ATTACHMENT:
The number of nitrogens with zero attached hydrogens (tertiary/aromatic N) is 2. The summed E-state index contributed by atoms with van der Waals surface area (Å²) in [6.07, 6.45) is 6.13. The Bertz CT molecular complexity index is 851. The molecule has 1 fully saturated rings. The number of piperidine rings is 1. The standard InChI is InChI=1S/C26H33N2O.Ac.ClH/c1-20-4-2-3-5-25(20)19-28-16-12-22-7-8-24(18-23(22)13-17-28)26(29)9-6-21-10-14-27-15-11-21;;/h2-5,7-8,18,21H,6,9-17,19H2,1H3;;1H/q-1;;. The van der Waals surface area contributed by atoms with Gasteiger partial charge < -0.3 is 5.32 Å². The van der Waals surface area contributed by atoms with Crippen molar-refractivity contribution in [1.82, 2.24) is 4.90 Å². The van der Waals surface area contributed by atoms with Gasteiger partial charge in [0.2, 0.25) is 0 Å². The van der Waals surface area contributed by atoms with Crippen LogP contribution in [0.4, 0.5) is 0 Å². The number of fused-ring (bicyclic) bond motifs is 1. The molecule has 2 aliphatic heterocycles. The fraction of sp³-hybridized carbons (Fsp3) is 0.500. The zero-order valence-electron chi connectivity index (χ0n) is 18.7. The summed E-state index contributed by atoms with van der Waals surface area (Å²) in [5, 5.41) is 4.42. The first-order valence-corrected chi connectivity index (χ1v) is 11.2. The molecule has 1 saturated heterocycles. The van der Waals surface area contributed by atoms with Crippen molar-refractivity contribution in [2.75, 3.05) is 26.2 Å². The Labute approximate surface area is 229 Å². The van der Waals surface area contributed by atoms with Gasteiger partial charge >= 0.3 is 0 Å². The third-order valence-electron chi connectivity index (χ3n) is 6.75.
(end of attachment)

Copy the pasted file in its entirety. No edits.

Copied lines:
The number of nitrogens with zero attached hydrogens (tertiary/aromatic N) is 2. The summed E-state index contributed by atoms with van der Waals surface area (Å²) in [6.07, 6.45) is 6.13. The Bertz CT molecular complexity index is 851. The molecule has 1 fully saturated rings. The number of piperidine rings is 1. The standard InChI is InChI=1S/C26H33N2O.Ac.ClH/c1-20-4-2-3-5-25(20)19-28-16-12-22-7-8-24(18-23(22)13-17-28)26(29)9-6-21-10-14-27-15-11-21;;/h2-5,7-8,18,21H,6,9-17,19H2,1H3;;1H/q-1;;. The van der Waals surface area contributed by atoms with Gasteiger partial charge < -0.3 is 5.32 Å². The van der Waals surface area contributed by atoms with Crippen molar-refractivity contribution in [1.82, 2.24) is 4.90 Å². The van der Waals surface area contributed by atoms with Gasteiger partial charge in [0.2, 0.25) is 0 Å². The van der Waals surface area contributed by atoms with Crippen LogP contribution in [0.4, 0.5) is 0 Å². The number of fused-ring (bicyclic) bond motifs is 1. The molecule has 2 aliphatic heterocycles. The fraction of sp³-hybridized carbons (Fsp3) is 0.500. The zero-order valence-electron chi connectivity index (χ0n) is 18.7. The summed E-state index contributed by atoms with van der Waals surface area (Å²) in [5, 5.41) is 4.42. The first-order valence-corrected chi connectivity index (χ1v) is 11.2. The molecule has 1 saturated heterocycles. The van der Waals surface area contributed by atoms with Crippen molar-refractivity contribution in [2.75, 3.05) is 26.2 Å². The Labute approximate surface area is 229 Å². The van der Waals surface area contributed by atoms with Gasteiger partial charge >= 0.3 is 0 Å². The third-order valence-electron chi connectivity index (χ3n) is 6.75.